Boozed up Burnley woman crashed into parked car

A boozed-up woman who crashed her car right in front of officers blew three times the limit - but refused to give a breath test at the police station, a court heard.

By The Newsroom
Thursday, 22nd November 2018, 9:57 am
Updated Thursday, 22nd November 2018, 11:19 am
Burnley Magistrates' Court
Burnley Magistrates' Court

Stacey Lee had smashed her Renault into the back of a Ford Ranger whilst police were in the area dealing with an unrelated incident.

Lee was found sobbing when officers rushed over to her vehicle and she claimed she had had two gins earlier. She gave a sample showing 105 microgrammes of alcohol in 100 millilitres of breath at the roadside after the 6-45pm collision on Brunshaw Road, in Burnley. The legal limit is 35, JPs in the town were told.

The 31-year-old was taken to the custody office at Blackburn police station. Prosecutor Mr Andrew Robinson said: "She refused to provide an acceptable sample of breath."

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Lee, described by the probation service as alcohol dependent, would do much of her drinking at home, the court was told, but had not touched a drop since the accident. The court was told she had a previous conviction for excess alcohol in 2010 and one for a drink-fuelled assault on a policewoman in 2016.

Mr Daniel Frazer (defending) said she had been a bit shocked at the roadside. Adrenaline had been pumping and she was able to provide a specimen of breath. By the time she got to the police station, she was complaining her ribcage was sore. When she was released from custody, police took her to casualty and she saw a doctor who confirmed she did have soreness and bruised ribs.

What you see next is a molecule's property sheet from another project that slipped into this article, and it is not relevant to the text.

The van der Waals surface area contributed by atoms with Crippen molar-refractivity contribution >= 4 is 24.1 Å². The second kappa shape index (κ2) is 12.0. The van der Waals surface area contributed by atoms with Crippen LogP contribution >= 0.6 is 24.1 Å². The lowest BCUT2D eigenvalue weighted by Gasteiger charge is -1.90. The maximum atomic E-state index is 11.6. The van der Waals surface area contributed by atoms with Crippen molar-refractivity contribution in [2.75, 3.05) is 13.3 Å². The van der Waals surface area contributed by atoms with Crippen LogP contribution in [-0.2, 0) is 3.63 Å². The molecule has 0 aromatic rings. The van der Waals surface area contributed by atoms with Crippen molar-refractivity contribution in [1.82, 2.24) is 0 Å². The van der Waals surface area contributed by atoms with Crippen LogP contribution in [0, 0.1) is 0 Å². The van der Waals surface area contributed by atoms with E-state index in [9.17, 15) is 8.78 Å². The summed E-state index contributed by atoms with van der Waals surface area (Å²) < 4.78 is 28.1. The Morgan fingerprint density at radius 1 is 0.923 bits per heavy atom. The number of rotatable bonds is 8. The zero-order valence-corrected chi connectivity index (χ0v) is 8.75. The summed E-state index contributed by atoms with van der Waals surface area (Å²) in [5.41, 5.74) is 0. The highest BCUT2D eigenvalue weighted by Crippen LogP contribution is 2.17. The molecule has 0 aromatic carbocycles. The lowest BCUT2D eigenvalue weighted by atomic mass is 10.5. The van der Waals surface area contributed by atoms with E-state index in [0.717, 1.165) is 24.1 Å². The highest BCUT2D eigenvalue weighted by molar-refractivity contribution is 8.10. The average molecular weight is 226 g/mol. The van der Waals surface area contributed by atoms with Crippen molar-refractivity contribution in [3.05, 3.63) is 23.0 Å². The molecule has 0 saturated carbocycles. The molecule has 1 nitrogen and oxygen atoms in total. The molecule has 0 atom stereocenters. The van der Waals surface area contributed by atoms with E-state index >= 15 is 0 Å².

The solicitor continued: "She does seem to give a couple of attempts. She tried again, but it's not adequate enough."

Mr Frazer handed the magistrates a letter from the defendant, who is currently off work sick. He said: "There is nothing in it minimising her behaviour. "

A probation officer who interviewed Lee said she couldn't recall the full incident, but remembered being removed from her vehicle by police. After being taken to custody she recalled being asked to provide a sample on three occasions.

The officer continued: "She tells me she did complain of chest pains due to the accident and could not breathe properly. She is adamant she did not get asked to provide a sample of blood or urine."

The officer said the defendant, who had used alcohol as a coping mechanism after suffering loss, was deeply ashamed of what she had done.

She told the court: "She was able to recognise the potential serious consequences should somebody have been injured."

The defendant, of Lebanon Street, Burnley, admitted failing to provide a specimen for analysis, on October 26th.

The Bench told her the case was aggravated by "the level of your intoxication."

They gave her a 12- month community order, with a nine-month alcohol treatment requirement and a 25- day rehabilitation activity requirement.

She was banned for three years and must pay £85 costs, an £85 victim surcharge and a £25 fine.